AND FORGOTTEN...BUT SHOULDN'T BE!
Submitted by Robert H. Ellis
First Family Member #200
Sometimes we wonder what happened to residents of a community, especially those people who had a historic link to the founding of such places. They seem to disappear. This was especially true after World War II when the population became very mobile. Let's take a look on one such person to ascertain what happened to him and his descendants.
Lewis was born in Clarksfield, Ohio in 1869, the only child of Charles A.
and LOUISE BERNICE (SIGNOR) LEWIS. (There were twin boys born to Charles and
Louise but they evidently died shortly after birth). Charles and Louise owned
property in Clarksfield and it is believed that Charles was involved in the
family "dry goods, groceries, ready-made clothing, hats, caps, boots,
shoes, and hardware; also proprietors of grist, saw, and wool and carding
mills" business (as indicated in an 1873 business map of Clarksfield).
Louise had deep ties to Clarksfield and Huron County. Her mother was MARY HUSTED,
the daughter of SAMUEL HUSTED and ELIZABETH WILDMAN. Samuel Husted was one of
the early settlers of the area arriving in 1817 or 1818 from Connecticut when
Mary was about three months. The Husteds, sometimes spelled Huested, were
originally from England and came to Connecticut in the early 1600's. Samuel died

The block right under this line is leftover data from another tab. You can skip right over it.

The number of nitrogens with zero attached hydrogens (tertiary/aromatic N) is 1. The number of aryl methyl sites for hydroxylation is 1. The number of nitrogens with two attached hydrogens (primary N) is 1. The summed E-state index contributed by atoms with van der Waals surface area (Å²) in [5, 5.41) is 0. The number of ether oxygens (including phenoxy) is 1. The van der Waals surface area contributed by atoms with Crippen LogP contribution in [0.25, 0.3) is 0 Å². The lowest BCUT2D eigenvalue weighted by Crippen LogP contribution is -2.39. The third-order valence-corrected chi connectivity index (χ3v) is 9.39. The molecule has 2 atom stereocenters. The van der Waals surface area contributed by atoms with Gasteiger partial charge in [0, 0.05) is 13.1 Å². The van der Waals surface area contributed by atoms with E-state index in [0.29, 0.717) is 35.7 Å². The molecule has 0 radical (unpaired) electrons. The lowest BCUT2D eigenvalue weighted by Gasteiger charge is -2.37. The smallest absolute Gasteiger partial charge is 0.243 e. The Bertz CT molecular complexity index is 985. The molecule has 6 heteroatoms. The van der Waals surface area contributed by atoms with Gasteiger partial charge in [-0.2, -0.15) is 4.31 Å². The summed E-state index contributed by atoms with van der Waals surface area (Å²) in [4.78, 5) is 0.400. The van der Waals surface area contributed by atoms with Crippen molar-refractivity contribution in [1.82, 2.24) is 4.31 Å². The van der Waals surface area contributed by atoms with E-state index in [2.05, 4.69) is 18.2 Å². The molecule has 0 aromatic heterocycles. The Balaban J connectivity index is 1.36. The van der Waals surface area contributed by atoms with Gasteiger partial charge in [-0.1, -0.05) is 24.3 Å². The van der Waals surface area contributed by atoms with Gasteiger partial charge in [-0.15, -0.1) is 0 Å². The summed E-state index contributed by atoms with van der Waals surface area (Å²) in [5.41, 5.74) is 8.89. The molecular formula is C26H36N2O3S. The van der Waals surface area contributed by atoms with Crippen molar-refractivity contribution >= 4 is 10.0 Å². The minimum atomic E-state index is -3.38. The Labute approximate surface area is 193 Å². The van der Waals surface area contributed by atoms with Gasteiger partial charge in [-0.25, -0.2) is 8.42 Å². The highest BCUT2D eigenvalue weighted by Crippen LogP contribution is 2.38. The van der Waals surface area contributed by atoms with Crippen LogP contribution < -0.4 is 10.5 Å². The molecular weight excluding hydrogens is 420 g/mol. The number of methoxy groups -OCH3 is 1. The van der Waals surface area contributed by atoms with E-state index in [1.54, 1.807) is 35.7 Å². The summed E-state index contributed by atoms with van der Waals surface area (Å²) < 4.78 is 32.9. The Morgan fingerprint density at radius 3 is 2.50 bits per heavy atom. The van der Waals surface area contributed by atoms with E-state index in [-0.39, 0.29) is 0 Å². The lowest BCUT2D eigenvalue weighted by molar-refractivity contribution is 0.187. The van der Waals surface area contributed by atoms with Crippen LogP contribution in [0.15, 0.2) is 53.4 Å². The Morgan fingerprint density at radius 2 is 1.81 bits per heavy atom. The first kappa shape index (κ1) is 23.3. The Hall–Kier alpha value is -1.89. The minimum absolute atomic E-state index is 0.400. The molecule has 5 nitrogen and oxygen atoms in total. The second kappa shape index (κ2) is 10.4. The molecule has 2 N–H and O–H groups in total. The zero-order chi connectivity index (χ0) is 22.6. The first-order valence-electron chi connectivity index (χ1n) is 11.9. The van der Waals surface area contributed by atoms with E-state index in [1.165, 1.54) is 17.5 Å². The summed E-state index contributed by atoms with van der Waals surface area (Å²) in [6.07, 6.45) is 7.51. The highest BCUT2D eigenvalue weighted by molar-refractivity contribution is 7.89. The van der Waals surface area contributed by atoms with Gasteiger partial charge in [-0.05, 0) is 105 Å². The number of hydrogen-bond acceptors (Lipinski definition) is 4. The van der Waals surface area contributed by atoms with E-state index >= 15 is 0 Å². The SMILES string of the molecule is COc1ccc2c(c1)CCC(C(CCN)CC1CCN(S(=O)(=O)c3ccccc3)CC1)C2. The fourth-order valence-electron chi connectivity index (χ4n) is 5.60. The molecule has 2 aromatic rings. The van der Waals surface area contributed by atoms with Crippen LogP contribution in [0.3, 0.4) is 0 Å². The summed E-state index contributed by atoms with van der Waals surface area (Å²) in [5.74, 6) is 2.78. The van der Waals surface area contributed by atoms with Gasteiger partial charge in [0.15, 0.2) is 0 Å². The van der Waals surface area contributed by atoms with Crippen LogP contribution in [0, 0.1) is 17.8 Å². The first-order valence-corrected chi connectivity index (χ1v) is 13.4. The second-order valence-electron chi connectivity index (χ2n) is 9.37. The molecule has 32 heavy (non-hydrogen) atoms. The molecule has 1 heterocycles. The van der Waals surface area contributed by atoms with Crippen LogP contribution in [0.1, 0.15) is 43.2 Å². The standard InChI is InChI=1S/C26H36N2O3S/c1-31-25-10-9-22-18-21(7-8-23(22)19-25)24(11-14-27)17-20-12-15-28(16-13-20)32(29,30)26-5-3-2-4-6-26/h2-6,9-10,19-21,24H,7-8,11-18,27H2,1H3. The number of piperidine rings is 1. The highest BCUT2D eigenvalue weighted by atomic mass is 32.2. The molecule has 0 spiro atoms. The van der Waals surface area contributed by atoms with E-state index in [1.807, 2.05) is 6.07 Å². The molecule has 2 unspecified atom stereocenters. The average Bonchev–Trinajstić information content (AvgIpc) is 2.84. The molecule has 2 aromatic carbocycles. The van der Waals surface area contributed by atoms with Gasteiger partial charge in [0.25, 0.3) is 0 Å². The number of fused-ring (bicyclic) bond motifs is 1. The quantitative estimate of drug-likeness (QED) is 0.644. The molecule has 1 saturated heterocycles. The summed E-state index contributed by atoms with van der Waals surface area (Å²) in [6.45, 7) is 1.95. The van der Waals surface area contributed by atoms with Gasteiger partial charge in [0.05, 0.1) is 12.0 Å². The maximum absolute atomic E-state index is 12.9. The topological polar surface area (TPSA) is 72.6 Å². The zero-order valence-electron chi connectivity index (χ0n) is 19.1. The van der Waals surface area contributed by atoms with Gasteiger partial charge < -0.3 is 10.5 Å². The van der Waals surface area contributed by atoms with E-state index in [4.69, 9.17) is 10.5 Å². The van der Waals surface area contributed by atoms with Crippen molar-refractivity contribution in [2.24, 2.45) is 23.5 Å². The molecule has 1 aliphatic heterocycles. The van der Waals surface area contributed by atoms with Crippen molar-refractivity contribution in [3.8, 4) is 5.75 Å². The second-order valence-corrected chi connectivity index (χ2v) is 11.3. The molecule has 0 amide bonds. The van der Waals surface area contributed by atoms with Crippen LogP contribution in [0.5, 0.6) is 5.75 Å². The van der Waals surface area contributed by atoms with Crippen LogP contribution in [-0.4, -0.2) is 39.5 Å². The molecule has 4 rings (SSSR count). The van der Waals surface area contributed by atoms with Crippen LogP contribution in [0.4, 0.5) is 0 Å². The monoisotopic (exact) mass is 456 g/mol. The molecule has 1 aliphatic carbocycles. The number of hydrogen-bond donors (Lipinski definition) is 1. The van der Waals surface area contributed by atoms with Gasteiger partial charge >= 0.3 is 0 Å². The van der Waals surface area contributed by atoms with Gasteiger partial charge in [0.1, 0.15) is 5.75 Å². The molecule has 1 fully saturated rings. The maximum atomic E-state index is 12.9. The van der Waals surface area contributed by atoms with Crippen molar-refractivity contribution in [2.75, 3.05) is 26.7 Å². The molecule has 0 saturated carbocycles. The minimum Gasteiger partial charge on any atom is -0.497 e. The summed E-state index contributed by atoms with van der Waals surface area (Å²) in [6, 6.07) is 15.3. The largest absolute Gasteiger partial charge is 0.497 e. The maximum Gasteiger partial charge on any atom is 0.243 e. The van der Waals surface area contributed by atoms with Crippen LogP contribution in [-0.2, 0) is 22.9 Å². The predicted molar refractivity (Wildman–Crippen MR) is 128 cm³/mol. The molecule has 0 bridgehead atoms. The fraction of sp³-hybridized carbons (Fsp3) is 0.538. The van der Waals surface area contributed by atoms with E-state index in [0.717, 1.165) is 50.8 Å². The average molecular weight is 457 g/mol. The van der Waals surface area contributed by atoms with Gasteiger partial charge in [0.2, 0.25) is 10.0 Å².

in 1883 and is buried in the Clarksfield Hill Top Cemetery. His daughter, Mary,
and her husband, GEORGE H. SIGNOR, spent their entire lives in Clarksfield The
Pioneer History of Clarksfield indicates that George, who was listed in the 1860
census as a "master tailor", arrived in the township before his father
JACOB SIGNOR. Jacob is noted as a "carpenter" in the 1870 census and a
"painter" in the 1860 census.
Louise probably picked Fred's middle name and later Fred would honor his mother by selecting her middle name, Bernice, for his oldest daughter...Grace Bernice Lewis.
Because of the lack of transportation people didn't stray far from home in the 1800's but Louise and Charles Lewis did leave Clarksfield going to nearby Cleveland, Ohio where Charles opened a grist mill. Fred was only a young boy at that time, a boy greatly interested in electricity. One of his early adventures was installing what is believed to be the first telephone in Cleveland. It hooked up his father's mill to their home.
Fred went to work for the Brush Electric Company that would become the Cleveland Electric Illuminating Company. He was one of the company's pioneers. The Brush Company installed electrical streetlights in Cleveland, the first city to do so. Some of the old arc lights are still preserved in Cleveland's Public Square. It is believed Fred worked on that project and also invented an oil switch that was used for many years as a safety device in transformers.
Fred became Superintendent of the Electrical Department a position he held for 55 years. When he died in 1942 at age 73 he was the company's oldest employee.
Fred Signor Lewis had a distinguished business career along with a rewarding marriage. He was married to Minnie Louise (Herschler) Lewis for over 50 years and they had three children, Grace Bernice Ellis Kline, Ruth Spencer and Charles Edward Lewis. Fred and Minnie lived and died in Cleveland but Fred and Minnie's descendents have spread across the nation. They live in Texas, Colorado, Arizona, Indiana and, yes, some remain in Ohio but not in Clarksfield. In fact most of Fred's descendants are not aware of his career or their heritage, not knowing that some of their ancestors were responsible for pioneering efforts in Ohio and Connecticut.